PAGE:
- What brings me alive? When have I been happiest? What people do I love to be around?
- What is not working for me anymore? What deadens me and drains my energy? How do I “should” on myself, silencing the still, small voice?
- What activities fill my well and recharge my batteries?
These are great questions to ask yourself when you feel drained and discouraged. It really is up to you to change your life. Feeling stressed? Ask yourself the challenging questions. Make choices that work for you.
A few years ago I was bullied by a co-worker. Whenever I said anything in a group, she would immediately rebut me. This went on for several months and then she asked me to be a guest speaker to discuss integrative healing in her health science course. I thought maybe she had finally accepted me as a colleague and things would run smoother. But when she introduced me as a holistic nurse she said, “Sometimes I don’t think Glenda is a real nurse.” Yeah, she said that right in front of a classroom full of college students. I was so very tempted to walk out at that point, but felt I owed it to the students to stay. Things got worse and I contemplated quitting my job. I sought the advice of an expert on critical conversations and he advised against confrontation because she had more power than I and it would most likely make things worse. He suggested I talk to our manager about it. I decided to try an unusual approach. Every time I saw the bully in the hallway, I imagined her surrounded by white light and I sent her unconditional love and light. Whenever I thought about her I replaced negative thoughts with positive thoughts. The reduced my stress significantly. But the real miracle was that within just a few days, the bullying stopped. I attribute it to the love and light that I sent to her, causing a change in me that made me a less attractive target. Meanwhile, several other employees lodged a formal complaint and the bully resigned.
Bullying is a major cause of stress in the workplace and contributes to absenteeism and turnover. About 40% of working adults have experienced bullying or witnessed it. Bullying is such a problem in nursing that the American Nurses Association has published a book about bullying, calling for a culture change.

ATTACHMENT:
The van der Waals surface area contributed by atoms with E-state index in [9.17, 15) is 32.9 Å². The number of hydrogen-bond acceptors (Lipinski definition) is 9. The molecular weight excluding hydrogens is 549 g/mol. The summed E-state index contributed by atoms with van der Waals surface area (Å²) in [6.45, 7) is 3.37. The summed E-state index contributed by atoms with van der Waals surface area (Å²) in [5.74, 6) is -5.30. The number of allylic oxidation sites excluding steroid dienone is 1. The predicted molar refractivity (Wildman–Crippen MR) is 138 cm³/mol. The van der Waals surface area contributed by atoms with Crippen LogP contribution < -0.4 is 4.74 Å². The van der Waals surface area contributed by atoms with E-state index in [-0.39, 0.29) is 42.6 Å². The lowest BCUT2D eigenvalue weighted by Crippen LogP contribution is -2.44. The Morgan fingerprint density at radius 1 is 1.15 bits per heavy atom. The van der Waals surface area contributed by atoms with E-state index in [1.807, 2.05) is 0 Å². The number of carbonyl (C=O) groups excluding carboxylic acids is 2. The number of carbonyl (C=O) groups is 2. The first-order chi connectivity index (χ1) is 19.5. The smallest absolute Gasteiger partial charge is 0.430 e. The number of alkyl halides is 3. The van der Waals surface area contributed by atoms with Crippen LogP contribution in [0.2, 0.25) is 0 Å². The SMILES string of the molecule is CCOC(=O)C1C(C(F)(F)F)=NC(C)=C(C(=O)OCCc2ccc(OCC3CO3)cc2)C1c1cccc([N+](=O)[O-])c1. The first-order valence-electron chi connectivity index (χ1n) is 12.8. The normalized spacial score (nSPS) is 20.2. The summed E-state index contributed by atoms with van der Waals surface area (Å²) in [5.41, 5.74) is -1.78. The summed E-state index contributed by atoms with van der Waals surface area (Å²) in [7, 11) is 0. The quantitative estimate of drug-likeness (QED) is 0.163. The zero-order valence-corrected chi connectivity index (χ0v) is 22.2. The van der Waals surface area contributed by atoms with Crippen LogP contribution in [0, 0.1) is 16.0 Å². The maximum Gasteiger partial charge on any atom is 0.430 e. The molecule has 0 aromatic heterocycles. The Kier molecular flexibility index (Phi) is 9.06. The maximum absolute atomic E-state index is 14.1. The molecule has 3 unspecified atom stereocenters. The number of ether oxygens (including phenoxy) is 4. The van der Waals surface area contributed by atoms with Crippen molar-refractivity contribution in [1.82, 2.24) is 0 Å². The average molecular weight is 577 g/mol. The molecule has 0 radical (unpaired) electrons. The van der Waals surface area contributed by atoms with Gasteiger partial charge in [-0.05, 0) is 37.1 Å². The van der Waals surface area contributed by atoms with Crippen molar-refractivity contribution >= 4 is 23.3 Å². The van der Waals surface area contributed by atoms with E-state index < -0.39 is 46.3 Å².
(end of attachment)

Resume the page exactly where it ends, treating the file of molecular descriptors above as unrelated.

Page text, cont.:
If you are being bullied at work, or anywhere else, I urge you to seek help. The extreme stress caused by bullies is a threat to your health and wellness. There are many options for dealing with bullies, and not everyone agrees on the right approach, so it will take some thoughtful planning before you act. When talking to the bully, and when talking to others about the bullying behavior, remain calm and talk about the facts. Describe the behavior unemotionally. And remember, you are not alone.
I am at the annual conference of the American Holistic Nurses Association in Norfolk, Virginia. As usual, I have learned a lot and had a lot of fun connecting with caring, dedicated holistic nurses. I know that when I or a loved one is ever in need of nursing care, I want a holistic nurse.
Not long ago I read an article about how the placebo effect is now being called “remembered wellness.” Remembered wellness is also called “the relaxation response.” Does that mean the placebo effect is the same as the relaxation response? As has so often happened in the field of integrative healing, terms change through the years. But this is an interesting thought: If the placebo effect is the same as the relaxation response, then it is imperative that we learn to relax in order to heal. Now on another but related note: I have been down with an upper respiratory infection (okay, it’s a “bad cold”) for about 10 days now. A couple of days ago I was whining and trying to remember what it felt like to be well. So I decided to intentionally remember, with all my 5 senses what it felt like to be well. Could this be an new tool to heal from illness? Well I wish I could tell you yes, for sure, but I can’t. I need to do some more exploration of this topic. But like I say about positive thinking in general, it can’t hurt.
My husband and I are in Las Vegas at the AARP Life at 50+ Expo. Very fun and informative. One of my goals was to talk to attendees to see what is stressing people and find out how older people manage their stress. I learned that people over 50 have a lot of stress related to transitions. As we age, we experience job changes, retirement, loss, relocation, and many more events that call for a “reimagining” of our lives. I met Kirk Rademaker, an expert sand sculptor who reimagined his life when he turned 50, during a time of personal turmoil and dissatisfaction with the status quo. I took a picture of a beautiful sand sculpture he created at the expo. He travels the world creating beautiful but temporary artwork. Other people at the Expo who have reimagined their lives include Edie Sundby, who is fighting Cancer, Natalie Cole who has reimagined her life many times, and Richard Leider, author of The Power of Purpose. So one way that older people manage stress is by using the process of reimagining instead of retiring or retreating or reinventing. Reimaging opens up possibilities and I am going to add it to my positive thinking tool kit. When change comes I will reimagine the possibilities. Sounds liberating!